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How it Works
All nuclear magnetic resonance technology, including NMR spectroscopy, is based on two physical phenomena:
- Chemical Shift: all nuclei containing an odd number of protons and neutrons have ‘spin,’ an intrinsic type of movement (also called resonance). This movement is slightly different for different protons in a given molecule, and can change depending on the chemical environment.
- The Zeeman Effect: this is what happens when a spectral line (an emission or absorption point in an otherwise uniform spectrum) is split into components while in the presence of a magnetic field.
In NMR spectroscopy, magnetic nuclei are aligned with a constant magnetic field. This alignment is then disturbed by applying an alternating magnetic field to the nuclei. Both NMR spectroscopy and NMR imaging (often used in medical diagnosis) analyze the response of the nuclei to the alternating magnetic field to gather information about the composition of the sample under analysis.
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Applications of NMR Spectroscopy
NMR spectroscopy can provide an enormous amount of information—including physical, chemical, structural, and electronic—about samples under analysis. NMR spectroscopy has applications in medicine, chemistry and other fields of scientific research, industry,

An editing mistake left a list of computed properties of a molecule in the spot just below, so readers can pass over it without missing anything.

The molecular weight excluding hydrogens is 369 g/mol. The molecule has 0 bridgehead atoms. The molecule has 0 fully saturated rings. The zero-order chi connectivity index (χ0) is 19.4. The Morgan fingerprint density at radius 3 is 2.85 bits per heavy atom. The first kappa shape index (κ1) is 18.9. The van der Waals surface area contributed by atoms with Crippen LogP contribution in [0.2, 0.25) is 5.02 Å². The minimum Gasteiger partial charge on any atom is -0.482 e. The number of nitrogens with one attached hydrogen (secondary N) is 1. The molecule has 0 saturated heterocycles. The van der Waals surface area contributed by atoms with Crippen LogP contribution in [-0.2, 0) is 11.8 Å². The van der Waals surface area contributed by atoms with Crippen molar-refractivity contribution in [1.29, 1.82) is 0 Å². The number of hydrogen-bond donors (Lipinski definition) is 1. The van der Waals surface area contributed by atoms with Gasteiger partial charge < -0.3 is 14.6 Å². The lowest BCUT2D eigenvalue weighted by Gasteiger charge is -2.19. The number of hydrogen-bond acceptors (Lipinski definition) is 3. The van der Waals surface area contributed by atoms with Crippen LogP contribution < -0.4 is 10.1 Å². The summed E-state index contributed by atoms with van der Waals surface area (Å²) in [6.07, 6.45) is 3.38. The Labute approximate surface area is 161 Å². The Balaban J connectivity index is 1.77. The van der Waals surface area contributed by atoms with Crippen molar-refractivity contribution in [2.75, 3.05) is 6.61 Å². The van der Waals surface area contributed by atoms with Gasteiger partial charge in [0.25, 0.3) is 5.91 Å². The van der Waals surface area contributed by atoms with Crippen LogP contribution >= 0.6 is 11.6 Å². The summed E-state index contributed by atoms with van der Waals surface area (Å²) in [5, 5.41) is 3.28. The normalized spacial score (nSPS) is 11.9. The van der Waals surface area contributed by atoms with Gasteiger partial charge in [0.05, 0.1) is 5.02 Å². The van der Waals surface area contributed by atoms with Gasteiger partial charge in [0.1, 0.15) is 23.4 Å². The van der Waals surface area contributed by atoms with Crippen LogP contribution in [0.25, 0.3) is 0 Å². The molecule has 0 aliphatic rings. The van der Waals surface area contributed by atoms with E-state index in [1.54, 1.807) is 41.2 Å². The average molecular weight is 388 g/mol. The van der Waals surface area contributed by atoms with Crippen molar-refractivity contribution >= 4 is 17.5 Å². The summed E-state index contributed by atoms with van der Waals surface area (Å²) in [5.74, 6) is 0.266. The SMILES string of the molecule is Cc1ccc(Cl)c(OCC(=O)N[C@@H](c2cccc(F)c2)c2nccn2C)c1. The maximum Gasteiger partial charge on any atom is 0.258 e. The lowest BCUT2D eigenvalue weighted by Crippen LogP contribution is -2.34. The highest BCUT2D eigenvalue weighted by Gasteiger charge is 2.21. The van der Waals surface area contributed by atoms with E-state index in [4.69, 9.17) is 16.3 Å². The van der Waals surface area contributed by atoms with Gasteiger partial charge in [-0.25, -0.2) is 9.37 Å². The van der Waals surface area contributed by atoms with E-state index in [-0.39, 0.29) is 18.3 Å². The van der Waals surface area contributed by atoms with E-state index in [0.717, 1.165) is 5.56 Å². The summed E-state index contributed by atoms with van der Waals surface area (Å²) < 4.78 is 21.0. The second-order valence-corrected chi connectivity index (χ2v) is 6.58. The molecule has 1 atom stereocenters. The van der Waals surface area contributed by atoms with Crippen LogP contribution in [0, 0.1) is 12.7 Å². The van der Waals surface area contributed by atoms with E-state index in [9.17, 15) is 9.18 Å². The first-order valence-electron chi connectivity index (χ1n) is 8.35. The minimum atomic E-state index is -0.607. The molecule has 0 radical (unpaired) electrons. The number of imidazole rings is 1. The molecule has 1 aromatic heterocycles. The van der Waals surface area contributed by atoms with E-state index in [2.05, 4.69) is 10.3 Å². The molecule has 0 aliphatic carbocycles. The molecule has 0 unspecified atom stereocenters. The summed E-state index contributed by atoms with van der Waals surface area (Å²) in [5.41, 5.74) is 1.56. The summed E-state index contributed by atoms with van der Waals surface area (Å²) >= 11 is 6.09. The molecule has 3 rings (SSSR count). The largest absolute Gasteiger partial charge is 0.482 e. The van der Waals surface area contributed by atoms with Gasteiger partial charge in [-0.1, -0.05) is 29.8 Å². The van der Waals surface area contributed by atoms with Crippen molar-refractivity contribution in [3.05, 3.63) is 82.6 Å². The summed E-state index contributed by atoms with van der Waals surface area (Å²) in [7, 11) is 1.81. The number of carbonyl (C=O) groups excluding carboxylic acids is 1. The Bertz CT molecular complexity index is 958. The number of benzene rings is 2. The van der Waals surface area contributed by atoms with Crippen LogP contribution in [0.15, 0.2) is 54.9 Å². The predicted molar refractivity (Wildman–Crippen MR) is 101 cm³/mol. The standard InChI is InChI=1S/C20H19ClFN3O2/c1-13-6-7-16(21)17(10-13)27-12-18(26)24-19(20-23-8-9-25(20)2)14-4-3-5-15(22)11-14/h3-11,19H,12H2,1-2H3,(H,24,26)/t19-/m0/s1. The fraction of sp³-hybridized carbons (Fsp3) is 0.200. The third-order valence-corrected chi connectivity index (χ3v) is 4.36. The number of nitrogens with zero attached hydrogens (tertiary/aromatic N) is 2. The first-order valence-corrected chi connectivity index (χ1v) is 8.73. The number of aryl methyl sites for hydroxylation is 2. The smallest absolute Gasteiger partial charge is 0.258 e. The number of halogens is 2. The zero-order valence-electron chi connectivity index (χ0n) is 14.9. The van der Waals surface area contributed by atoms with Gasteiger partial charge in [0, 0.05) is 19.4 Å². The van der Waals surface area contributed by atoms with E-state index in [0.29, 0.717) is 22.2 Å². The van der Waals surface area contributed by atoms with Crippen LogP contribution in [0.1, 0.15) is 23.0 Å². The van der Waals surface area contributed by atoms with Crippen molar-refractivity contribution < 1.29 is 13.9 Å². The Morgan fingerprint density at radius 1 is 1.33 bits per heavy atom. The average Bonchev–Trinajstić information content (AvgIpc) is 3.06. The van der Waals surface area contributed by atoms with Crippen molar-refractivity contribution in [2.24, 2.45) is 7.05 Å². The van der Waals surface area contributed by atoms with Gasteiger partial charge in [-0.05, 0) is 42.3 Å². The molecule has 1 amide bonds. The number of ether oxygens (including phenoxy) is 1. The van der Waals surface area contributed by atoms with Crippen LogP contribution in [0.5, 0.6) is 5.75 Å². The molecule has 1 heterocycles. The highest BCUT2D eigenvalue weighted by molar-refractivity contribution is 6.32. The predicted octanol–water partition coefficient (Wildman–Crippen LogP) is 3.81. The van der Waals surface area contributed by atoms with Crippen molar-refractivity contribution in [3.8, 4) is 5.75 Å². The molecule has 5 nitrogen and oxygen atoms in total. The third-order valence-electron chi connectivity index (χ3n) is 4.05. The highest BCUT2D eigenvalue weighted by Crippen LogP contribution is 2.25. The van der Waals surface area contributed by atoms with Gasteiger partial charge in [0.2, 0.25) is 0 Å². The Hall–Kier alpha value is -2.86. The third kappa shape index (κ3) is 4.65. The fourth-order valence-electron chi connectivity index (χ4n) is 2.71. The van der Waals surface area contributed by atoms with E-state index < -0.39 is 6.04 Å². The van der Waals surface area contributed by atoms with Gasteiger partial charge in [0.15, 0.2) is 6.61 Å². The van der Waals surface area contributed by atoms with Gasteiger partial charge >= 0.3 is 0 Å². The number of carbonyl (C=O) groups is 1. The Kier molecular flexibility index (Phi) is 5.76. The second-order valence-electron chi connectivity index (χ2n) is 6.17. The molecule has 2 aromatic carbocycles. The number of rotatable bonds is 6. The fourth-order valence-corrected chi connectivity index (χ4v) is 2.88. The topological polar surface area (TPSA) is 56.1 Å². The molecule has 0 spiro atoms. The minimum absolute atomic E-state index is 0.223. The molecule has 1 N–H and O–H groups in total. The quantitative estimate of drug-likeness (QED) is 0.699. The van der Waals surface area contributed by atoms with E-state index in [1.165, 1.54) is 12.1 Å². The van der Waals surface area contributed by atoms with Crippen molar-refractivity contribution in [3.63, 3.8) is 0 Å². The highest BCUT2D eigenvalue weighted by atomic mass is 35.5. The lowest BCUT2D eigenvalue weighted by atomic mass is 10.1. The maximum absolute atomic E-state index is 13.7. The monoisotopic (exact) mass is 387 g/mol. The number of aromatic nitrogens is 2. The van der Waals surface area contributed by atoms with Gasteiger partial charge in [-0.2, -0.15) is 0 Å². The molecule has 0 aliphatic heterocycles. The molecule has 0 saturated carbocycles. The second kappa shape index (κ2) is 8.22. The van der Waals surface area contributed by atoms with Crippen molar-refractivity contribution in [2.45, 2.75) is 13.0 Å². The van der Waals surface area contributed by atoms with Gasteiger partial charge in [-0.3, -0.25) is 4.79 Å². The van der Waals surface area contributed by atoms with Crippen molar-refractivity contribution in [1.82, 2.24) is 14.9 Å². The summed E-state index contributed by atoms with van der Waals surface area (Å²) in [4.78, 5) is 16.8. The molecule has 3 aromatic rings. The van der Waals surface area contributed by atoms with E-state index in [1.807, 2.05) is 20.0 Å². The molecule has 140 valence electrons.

Determining molecular structure and conformation of a sample and examining interactions between molecules can often only be achieved via NMR spectroscopy in conjunction with mass spectroscopy. Very often this type of research is critical to further or complete a given project (and determining structure and conformation is also important in obtaining intellectual property rights).
NMR spectroscopy is also vital for studying cell metabolism, due to the fact that metabolism is based on interactions between molecules and cells. NMR allows these types of studies to be carried out non-invasively, as it can be used to detect the presence of metabolites and chemical energy produced by cells.
Industrial processes such as reaction and process monitoring, and content and purity checks, often involve NMR spectroscopy. The specificity of NMR makes it highly suitable for monitoring and optimizing dynamic reactions and processes. Content and purity checks use NMR spectroscopy to monitor the quality and purity of batches of certain types of manufactured products, and to determine the composition of mixtures. NMR-based monitoring and testing is particularly useful because it can be done non-destructively—that is, without destroying the item being examined.
The ability of NMR spectroscopy to provide non-destructive analysis is actually highly useful in biological research because samples can be studied for extended periods using NMR, whereas biochemical experiments might destroy the samples.